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Temporary tolerance for VAT-deductibility of mixed-use cars: combination of methods 2 and 3

The Belgian Tax Authorities published Circular 2022/C/31 (dated 17 March 2022) concerning a temporary tolerance in the context of Covid-19 for the VAT deductibility of mixed-use cars (see NL / FR). This tolerance concerns the application of the ‘semi-presumptive’ method which can be applied to estimate the business use of cars. The Circular reinforces the tolerance provided for calendar year 2020 (NL / FR) and extends it to calendar year 2021.    

 General rules

The right to deduct input VAT incurred on the supply, intra-Community acquisition and the import of cars and related services, is limited to business use when these cars are also used for private purposes (i.e. mixed-use cars). Furthermore, the deduction may not exceed 50% of the VAT paid. To determine the business use of these cars and the deductible VAT, the following three methods are available:

  • method 1:  the VAT taxable person keeps a daily journey-administration;
  • ‘semi-presumptive’ method 2: the business use is calculated on the basis of a specific formula developed by the Tax Authorities, whereby the % private use = ((distance home-work x 2 x 200 + 6000) / total distance) x 100. The % business use is then equal to 100% - the % private use.
  • ‘presumptive’ method 3: the business use is determined at a presumptive rate of 35%.  

Tolerance

Due to the restrictions triggered by the Covid-19 pandemic in 2020 and 2021 (e.g. lockdowns, compulsory teleworking), the actually driven kilometers by cars have dropped. Consequently, VAT taxable persons that were hit by the restrictions and that normally apply the ‘semi-presumptive’ method 2, may be disproportionally disadvantaged in the estimation of deductible VAT under this method. The presumptions embedded in method 2 indeed maintain (i) a 200 day work year wherein the employee would drive to work (home-work distance is deemed private for VAT purposes) and (ii) a 6.000 km purely private journeys as basis without considering the impact of the Covid. To mitigate this effect, VAT taxable persons that would normally use the ‘semi-presumptive’ method 2 are permitted to use the ‘presumptive’ method 3 (35%) during calendar years 2020 and 2021. Furthermore, these VAT taxable persons are permitted to combine the 'semi-presumptive' method 2 and the ‘presumptive’ method 3 during the concerned calendar years, despite the fact that this is normally prohibited.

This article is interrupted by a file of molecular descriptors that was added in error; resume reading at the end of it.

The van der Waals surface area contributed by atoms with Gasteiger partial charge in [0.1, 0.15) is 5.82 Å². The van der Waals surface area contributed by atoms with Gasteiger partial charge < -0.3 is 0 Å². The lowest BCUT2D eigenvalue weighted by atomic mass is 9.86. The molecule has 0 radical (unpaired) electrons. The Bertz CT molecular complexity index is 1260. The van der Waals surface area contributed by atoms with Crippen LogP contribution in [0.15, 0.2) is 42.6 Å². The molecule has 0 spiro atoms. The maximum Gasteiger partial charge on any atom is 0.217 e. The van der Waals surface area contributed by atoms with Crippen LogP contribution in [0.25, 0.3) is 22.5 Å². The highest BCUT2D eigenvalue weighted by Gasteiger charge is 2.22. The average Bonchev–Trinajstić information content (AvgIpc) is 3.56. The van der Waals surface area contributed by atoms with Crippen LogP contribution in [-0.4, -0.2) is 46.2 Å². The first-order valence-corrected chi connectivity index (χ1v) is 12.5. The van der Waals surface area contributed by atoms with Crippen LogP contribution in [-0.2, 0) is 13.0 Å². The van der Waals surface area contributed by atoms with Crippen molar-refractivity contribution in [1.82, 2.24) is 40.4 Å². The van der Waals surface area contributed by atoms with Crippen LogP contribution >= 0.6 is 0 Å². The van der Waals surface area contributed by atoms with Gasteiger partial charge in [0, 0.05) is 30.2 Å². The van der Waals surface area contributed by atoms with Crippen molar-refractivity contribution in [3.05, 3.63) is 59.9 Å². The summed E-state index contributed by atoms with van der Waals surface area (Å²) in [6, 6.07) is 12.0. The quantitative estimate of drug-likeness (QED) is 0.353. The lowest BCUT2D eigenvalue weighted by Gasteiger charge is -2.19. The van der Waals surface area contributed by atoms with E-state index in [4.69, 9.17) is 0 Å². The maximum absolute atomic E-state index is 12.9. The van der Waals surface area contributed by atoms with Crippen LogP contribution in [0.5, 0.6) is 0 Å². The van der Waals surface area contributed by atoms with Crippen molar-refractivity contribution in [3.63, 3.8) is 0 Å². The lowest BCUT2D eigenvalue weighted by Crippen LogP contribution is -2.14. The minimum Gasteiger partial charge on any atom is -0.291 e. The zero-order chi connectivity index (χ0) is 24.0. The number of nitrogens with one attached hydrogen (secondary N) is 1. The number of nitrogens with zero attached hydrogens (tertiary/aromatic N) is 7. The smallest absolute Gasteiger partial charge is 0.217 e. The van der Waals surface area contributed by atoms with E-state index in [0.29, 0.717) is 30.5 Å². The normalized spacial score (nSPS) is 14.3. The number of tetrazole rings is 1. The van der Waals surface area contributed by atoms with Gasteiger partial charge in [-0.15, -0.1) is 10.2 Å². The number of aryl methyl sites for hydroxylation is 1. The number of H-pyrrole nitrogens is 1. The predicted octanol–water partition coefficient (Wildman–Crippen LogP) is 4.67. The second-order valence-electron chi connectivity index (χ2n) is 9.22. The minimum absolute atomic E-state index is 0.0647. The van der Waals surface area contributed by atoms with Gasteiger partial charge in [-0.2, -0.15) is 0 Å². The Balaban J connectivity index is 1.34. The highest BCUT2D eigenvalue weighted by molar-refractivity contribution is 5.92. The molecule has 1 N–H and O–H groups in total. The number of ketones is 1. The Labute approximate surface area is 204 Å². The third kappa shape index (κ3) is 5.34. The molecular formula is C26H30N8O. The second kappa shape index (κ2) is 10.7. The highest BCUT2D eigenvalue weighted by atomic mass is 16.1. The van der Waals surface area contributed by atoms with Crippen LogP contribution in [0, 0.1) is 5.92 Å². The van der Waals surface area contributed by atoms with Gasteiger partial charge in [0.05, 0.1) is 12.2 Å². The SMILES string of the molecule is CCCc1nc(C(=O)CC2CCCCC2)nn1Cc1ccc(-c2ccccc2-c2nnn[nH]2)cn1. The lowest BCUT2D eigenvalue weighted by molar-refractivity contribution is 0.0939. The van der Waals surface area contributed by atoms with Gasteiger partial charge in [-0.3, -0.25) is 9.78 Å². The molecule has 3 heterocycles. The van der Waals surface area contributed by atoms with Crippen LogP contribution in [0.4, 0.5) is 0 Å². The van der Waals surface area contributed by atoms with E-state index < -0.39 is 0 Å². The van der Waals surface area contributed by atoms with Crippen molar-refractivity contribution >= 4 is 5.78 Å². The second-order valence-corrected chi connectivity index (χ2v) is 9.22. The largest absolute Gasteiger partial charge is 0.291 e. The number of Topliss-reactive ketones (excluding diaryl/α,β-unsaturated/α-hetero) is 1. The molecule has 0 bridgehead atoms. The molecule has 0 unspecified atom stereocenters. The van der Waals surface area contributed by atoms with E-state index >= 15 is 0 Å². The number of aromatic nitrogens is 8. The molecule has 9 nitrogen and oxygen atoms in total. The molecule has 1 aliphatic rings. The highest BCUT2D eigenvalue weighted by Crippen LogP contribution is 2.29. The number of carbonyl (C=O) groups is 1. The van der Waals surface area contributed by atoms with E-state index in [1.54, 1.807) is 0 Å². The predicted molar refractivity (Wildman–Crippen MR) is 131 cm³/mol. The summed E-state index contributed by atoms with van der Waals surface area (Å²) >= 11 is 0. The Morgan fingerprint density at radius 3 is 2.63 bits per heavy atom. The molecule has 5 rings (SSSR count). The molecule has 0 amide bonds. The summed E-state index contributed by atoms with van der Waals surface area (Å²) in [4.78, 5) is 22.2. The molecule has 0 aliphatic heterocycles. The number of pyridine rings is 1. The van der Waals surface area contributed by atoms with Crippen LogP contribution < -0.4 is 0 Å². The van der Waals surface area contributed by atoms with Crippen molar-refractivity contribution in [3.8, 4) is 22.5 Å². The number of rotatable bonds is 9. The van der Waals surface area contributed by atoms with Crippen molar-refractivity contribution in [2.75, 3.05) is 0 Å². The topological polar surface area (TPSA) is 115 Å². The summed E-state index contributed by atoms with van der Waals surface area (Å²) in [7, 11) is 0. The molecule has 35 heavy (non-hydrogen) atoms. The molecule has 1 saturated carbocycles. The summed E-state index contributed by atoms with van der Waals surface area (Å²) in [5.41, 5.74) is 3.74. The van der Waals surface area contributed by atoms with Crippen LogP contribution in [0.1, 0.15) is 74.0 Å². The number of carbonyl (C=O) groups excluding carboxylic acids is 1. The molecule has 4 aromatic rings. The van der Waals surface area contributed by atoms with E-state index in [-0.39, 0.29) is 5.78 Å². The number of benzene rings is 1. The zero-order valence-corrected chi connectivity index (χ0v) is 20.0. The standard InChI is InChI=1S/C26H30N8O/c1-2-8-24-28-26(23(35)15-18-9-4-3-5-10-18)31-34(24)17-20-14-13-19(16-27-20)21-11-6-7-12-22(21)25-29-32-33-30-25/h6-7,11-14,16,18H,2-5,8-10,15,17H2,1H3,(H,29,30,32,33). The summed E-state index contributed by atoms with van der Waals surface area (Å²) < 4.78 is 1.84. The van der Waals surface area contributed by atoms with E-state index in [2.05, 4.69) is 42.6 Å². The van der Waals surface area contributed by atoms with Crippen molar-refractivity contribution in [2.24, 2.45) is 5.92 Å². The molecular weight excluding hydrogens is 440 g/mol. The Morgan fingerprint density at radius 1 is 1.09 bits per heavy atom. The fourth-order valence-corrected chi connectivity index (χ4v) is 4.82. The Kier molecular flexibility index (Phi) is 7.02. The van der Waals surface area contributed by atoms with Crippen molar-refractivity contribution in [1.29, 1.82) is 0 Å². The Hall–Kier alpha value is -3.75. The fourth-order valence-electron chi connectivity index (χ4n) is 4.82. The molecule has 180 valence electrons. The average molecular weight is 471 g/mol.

The other conditions for the application of methods 2 and 3 remain unchanged. As from calendar year 2022, VAT taxable persons that applied the above tolerance can again use the ‘semi-presumptive’ method 2 again. This means that they do not need to take into account the obligation to use the ‘presumptive’ method 3 (35%) for at least four calendar years, as determined in Circular AAFisc No. 36/2015 (No. E.T.119.650).

How can KPMG help you?

Determining the correct amount of deductible VAT can be a complex and time-consuming exercise. Nevertheless, it is important that the calculations are always correctly made and well-substantiated to safeguard business interests and prevent unnecessary disputes in case of future tax audits. If you have any questions on the above or otherwise about VAT, do not hesitate to contact us.

 

 

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Jeroen Gobbin
Partner

Indirect Tax
Brussels

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